Virginia in 1936

Virginia_Woolf_1939

Virginia – 1936 wasn’t a great year really … agitation, headaches, writing and worrying.

https://commons.wikimedia.org/wiki/File:Virginia_Woolf_1939.jpg See page for author [Public domain], via Wikimedia Commons

Virginia began 1936 with headaches and her head bursting with ideas. She was in the country, having spent a miserable Christmas at Monk’s House in Sussex. She was looking forward to returning to London.

In her diary entry for January 3rd Virginia mentions that she had to find £70 (about £4k) ‘out of her hoard’ to pay for her share of the house. This meant that her hoard was reduced to £700 (about £44k). Virginia’s efforts at this time were in finishing The Years. She was still unwell and wrote that her ‘head is still all nerves’. She ends the entry for this day by saying that she ‘ordered a sirloin and we shall go for a drive’.

On the 5th January Virginia reports that her’ head is quiet today’ Her health sounds like it was paramount in her mind and she was wary as one false move ‘means racing despair, exaltation, and all the rest of that familiar misery’.

On the 16th January Virginia reports that ‘seldom have I been more completely miserable’. This was because she was dissatisfied with The Years. In to February and Virginia is still reporting headaches and having to lay still to vanquish them.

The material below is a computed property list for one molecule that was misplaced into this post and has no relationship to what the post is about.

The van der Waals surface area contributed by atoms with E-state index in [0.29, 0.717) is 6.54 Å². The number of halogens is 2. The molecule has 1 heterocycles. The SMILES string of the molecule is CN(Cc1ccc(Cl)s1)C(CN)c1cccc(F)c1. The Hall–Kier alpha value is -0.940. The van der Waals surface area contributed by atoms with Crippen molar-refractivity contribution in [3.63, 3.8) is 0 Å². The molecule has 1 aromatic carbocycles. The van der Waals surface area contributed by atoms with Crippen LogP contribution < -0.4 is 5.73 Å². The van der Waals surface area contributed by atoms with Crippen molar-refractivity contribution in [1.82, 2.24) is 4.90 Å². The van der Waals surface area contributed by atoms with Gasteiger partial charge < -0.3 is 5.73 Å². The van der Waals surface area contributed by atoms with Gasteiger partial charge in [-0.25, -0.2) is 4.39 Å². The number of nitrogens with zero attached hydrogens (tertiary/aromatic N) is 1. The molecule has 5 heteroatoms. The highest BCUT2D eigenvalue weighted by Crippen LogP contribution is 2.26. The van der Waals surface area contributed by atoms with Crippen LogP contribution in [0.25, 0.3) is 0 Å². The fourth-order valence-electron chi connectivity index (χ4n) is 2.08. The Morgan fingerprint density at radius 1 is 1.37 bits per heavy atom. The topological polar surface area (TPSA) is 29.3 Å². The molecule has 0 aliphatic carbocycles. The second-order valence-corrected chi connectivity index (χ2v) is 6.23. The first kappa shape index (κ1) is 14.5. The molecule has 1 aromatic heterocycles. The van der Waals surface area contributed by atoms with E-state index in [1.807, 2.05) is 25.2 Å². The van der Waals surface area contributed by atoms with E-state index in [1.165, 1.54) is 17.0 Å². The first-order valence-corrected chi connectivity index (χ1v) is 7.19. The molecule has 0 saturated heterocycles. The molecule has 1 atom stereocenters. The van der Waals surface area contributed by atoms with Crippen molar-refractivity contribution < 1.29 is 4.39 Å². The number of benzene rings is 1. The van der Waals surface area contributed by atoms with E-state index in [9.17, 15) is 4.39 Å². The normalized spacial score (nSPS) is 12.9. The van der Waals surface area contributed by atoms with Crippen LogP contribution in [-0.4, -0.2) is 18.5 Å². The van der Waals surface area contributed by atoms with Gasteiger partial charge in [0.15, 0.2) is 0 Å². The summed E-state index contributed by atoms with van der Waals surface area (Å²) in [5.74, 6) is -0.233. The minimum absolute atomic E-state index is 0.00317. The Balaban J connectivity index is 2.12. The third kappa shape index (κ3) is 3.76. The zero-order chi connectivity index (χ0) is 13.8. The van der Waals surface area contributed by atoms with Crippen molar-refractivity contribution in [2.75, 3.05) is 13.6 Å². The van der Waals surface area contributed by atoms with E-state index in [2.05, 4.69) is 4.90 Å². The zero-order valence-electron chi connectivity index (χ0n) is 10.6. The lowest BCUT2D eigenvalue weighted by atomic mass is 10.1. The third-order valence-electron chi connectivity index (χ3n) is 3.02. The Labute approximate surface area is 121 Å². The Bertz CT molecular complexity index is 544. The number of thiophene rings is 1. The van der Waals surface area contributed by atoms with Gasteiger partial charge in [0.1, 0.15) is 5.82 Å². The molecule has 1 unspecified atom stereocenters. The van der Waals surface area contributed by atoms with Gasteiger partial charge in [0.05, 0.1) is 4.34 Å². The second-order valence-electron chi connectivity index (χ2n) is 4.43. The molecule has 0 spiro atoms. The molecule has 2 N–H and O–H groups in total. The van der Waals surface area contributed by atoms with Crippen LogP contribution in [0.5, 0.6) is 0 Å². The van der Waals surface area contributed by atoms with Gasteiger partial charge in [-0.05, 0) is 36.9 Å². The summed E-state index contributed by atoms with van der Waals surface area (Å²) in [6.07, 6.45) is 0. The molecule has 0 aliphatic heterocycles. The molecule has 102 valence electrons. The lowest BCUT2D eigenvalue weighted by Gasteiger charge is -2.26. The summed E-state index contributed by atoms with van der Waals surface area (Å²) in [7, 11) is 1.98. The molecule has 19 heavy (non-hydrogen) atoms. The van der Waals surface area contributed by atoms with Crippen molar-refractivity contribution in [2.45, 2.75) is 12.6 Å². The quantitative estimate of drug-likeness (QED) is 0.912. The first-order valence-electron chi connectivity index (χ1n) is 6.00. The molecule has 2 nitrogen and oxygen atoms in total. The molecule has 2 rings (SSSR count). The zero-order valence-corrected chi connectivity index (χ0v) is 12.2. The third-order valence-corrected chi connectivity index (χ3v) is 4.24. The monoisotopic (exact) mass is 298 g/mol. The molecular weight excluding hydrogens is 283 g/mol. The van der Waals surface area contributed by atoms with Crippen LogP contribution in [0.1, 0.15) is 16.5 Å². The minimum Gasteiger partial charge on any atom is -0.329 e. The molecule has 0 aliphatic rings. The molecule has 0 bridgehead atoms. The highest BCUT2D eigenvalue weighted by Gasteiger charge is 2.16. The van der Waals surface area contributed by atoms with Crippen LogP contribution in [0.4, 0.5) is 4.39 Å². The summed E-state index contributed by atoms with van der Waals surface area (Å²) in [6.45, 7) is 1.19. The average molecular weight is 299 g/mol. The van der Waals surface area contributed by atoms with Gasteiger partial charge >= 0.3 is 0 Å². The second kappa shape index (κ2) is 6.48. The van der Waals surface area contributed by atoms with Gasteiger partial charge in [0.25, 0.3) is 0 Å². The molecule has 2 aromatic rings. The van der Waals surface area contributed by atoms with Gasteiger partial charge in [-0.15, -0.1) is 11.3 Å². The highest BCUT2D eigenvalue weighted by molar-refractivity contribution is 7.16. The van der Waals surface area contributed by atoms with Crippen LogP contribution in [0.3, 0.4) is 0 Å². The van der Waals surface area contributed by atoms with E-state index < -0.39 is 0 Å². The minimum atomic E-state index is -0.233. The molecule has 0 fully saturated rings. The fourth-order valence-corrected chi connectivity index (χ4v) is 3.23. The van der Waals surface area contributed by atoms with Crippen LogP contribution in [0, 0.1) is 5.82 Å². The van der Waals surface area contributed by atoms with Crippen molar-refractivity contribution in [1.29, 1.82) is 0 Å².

March sees Virginia walking round Kensington Gardens discussing politics. She writes briefly about Europe and Labour Party meetings and about Hitler. She mentions how near the guns are and how she can see them and hear a roar. She refers to answering the ‘incessant telephones’ and having done nothing but walk and work during this ‘laborious Spring’.

In June she notes that the previous two months had seen her battle a dismal and almost catastrophic illness but that she is finally recovered. She refers to ‘the divine joy of being mistress of my mind again’.

In November, Virginia writes again of the headaches and of the suffering she endured while writing The Years, describing it as being ‘like a long childbirth’. She forced herself into her room, in her nightgown, with a headache and had to lay down after writing a page.

Virginia seems to go from the depths of despair, convinced of the failure of her novels, to being ‘exalted’ when Leonard reads her work and comments on it favourably. Her moods are up and then down.

So, we get a hint of Virginia’s life in 1936. Walking, writing, troubled by political events, battling mental health problems, worrying over the quality of her writing, not believing in her abilities, taking to her bed, keeping her diary and trying to stay calm for the sake of her sanity.

Overall, a difficult year. I get the impression of a troubled agitated lady, in turmoil over her writing, struggling day to day and never quite finding peace.

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